Music can be crucial is creating the right atmosphere in a restaurant. Photo: Alex Haney

Is music food for the sole?

The other day, I was interviewing a chef who runs a restaurant with his mum in Collon in Co. Louth.

I was reminded of the time I visited an Italian-style restaurant in the city a few years back. They tried very hard to evoke the Frank Sinatra era but had Adele (her first album – the entire album) on repeat. I was thinking back then that a CD from the Rat Pack (for the younger generation, please Google the original Rat Pack) would have completed the atmosphere perfectly.

So, how important is the background music in a restaurant and what type of music would suit? When I host a dinner party (and that reminds me that I haven’t done one in years), I try to add matching music but since I have a theme most of the time, it is easy to find good music.

In the past, I had Spanish, Turkish, Italian etc nights and matched the music – and I think it always added a nice touch to the evening. Background music should be exactly that – in the background.

I am not keen on music that makes it impossible to have a conversation – and there are a lot of these places around – basically where you can’t hear yourself think.

Obviously, the venue itself plays a huge role as well – I don’t expect low key music in a pub where pizza is served but in a restaurant, it would be nice to have just a bit of ‘aromatic’ music around.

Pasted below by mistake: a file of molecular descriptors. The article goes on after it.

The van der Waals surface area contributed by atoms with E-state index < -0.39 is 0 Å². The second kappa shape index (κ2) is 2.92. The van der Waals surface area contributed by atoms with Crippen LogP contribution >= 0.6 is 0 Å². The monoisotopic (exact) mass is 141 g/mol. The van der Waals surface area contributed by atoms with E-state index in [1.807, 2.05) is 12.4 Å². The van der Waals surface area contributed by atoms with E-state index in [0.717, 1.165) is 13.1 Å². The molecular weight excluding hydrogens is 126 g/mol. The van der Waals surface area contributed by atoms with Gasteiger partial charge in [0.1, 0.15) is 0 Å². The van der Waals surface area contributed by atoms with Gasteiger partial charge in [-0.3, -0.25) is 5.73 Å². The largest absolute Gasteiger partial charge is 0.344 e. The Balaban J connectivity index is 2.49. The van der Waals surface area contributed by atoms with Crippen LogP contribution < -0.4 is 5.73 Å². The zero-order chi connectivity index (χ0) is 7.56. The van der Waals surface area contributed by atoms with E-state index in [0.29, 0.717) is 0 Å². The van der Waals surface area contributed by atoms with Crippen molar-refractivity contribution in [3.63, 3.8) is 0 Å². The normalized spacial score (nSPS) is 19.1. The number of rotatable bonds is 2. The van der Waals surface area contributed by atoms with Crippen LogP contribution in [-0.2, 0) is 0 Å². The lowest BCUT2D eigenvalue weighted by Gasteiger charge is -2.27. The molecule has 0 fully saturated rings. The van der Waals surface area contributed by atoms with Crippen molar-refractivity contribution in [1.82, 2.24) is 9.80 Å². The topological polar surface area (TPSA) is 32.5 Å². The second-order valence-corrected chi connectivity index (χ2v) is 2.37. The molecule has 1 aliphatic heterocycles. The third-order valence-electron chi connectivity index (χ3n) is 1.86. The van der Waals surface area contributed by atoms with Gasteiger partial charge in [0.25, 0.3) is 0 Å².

Having no music at all can also be bad as the air can feel dead and cold making it more difficult to enjoy the evening.

A few years ago, I had the pleasure of interviewing a great chef (not name dropping here!) and he said that he designed his restaurant to be noisy so that guests leave straight after the meal and won’t linger.

This was achieved by not bringing high ceilings down and not playing music. This way, the sound the diner’s conversation created travelled and created a blanket of noise that didn’t allow diners to relax so that they would leave straight after the meal and make room for the next guests.

As much as I understand this from a business standpoint, as a diner I wouldn’t like to visit a place like this too often.

So what music fits perfectly? I think easy jazz is relaxing, also so-called lounge music is great as it doesn’t really interfere with anything – if it is played at the right volume.

Have you ever listened to music in a lift? I bet you did but did it ever stop you from chatting away? That’s what background music should be.